Actual position: No. 25
Career earnings: $28,593,764
Career stats: 7.7 ppg, 2.6 rpg, 1.2 apg, 42.4 FG%, 38.4 3P%
No. 18: Cody Zeller
If this exercise had been done just a month ago, we’d be talking about how Zeller went from being the fourth-overall pick of 2013 to no longer in the NBA. However, he has resurfaced recently, with the Miami Heat, and – to his credit – has performed well as a screen-setting big man with good finishing ability as a roller to the rim. With injuries behind him now, perhaps Zeller will be able to extend his NBA career even further after this season.
Actual position: No. 4
Career earnings: $75,799,754
Career stats: 8.5 ppg, 5.9 rpg, 1.4 apg, 52.1 FG%, 22.1 3P%
No. 19: Gorgui Dieng
A decent role-playing big man, Gorgui Dieng can hit open three-pointers or finish around smaller foes near the rim. He’s not much of a scorer these days and there are nights he doesn’t even see the floor, but Dieng had a respectable long career, even if it does end after this season.
Actual position: No. 21
Career earnings: $73,689,390
Career stats: 7.3 ppg, 5.6 rpg, 1.3 apg, 49.8 FG%, 35.8 3P%
No. 20: Tony Snell
Now in the G League, Tony Snell is the definition of a role-playing shooting specialist, providing teams with next to nothing if his jumper isn’t falling or if he isn’t able to get open for opportunities from the arc. Snell once infamously played 28 minutes while recording zero stats across the board beside one three-point attempt. Impressive, if nothing else.
Actual position: No. 20
Career earnings: $53,175,288
Career stats: 6.1 ppg, 2.3 rpg, 1.1 apg, 43.1 FG%, 39.4 3P%
No. 21: Daniel Theis
Yet another solid role-playing big out of the 2013 crop of players, Daniel Theis is a good shot-blocker who can hit an open three here or there while playing with toughness and providing solid screen-setting.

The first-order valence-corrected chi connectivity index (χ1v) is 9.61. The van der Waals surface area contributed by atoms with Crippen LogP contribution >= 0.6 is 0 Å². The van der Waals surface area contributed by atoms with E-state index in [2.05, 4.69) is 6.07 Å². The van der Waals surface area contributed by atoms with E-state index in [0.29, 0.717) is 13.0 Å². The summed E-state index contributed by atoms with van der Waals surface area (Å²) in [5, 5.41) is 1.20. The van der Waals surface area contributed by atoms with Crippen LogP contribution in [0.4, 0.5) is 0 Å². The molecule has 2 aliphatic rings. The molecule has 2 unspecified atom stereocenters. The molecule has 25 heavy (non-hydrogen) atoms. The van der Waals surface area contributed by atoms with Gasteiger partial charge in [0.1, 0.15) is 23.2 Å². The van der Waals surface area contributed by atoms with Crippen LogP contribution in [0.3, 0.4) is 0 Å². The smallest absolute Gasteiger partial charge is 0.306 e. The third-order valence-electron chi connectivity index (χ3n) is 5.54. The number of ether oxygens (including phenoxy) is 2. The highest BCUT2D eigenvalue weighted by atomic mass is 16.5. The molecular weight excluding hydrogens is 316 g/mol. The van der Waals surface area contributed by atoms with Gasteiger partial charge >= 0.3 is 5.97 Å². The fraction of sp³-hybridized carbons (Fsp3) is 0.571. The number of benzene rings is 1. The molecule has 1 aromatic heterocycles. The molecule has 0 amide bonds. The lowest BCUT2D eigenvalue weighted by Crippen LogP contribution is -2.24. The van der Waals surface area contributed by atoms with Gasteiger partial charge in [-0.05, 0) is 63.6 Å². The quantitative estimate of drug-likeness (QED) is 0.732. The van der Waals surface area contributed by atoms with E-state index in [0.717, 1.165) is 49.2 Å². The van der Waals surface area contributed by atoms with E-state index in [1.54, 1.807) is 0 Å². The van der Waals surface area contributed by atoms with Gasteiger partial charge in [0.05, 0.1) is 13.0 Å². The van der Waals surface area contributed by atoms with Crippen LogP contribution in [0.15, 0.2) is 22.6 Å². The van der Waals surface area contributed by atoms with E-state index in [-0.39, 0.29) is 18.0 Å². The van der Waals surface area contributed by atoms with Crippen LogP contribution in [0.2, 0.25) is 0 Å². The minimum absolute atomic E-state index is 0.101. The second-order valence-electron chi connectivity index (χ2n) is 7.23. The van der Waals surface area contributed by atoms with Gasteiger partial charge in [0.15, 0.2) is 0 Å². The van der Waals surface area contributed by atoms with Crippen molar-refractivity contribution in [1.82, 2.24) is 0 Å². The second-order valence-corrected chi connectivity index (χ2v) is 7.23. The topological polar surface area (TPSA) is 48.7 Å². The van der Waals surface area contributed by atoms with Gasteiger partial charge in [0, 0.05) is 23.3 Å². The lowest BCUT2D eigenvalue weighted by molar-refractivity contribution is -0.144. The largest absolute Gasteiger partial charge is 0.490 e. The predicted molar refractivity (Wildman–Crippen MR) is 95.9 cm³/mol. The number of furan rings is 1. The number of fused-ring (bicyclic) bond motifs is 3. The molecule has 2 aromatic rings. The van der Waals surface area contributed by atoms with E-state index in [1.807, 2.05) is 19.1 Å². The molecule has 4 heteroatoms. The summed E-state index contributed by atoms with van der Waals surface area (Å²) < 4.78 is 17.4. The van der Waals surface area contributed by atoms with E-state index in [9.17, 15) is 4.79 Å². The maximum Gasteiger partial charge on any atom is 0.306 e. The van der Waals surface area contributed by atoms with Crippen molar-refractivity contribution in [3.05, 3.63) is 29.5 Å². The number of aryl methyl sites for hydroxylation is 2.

Actual position: Undrafted
Career earnings: $20,474,208
Career stats: 7.6 ppg, 4.9 rpg, 1.3 apg, 54.3 FG%, 32.6 3P%
No. 22: Matthew Dellavedova
A beloved figure in Cleveland Cavaliers history, Matthew Dellavedova has gotten every ounce possible out of his athletic gifts, lasting quite a while in the NBA, far longer than most players with his physical attributes might have. Dellevedova won a championship in Cleveland, playing tough defense on Stephen Curry and Co. in the 2016 Finals and hitting timely shots, two traits he’s made a career out of.
Actual position: Undrafted
Career earnings: $43,258,256
Career stats: 5.3 ppg, 1.7 rpg, 3.6 apg, 38.5 FG%, 36.3 3P%
No. 23: Dewayne Dedmon
A tough rebounder and finisher down low, Dewayne Dedmon remains in the NBA thanks to his scoring ability and down low and toughness in the painted area as a defender.
Actual position: Undrafted
Career earnings: $40,155,501
Career stats: 6.4 ppg, 5.8 rpg, 0.7 apg, 52.6 FG%, 33.5 3P%
No. 24: Ben McLemore
One of the bigger disappointments of the 2013 class, Ben McLemore was a superstar prospect before attending Kansas where he played one decently impressive season before declaring for the draft. McLemore turned out to be somewhat of a bust, however, never being able to pair his athletic gifts with consistent basketball.
Actual position: No. 7
Career earnings: $31,059,587
Career stats: 9.0 ppg, 2.3 rpg, 1.0 apg, 41.4 FG%, 36.3 3P%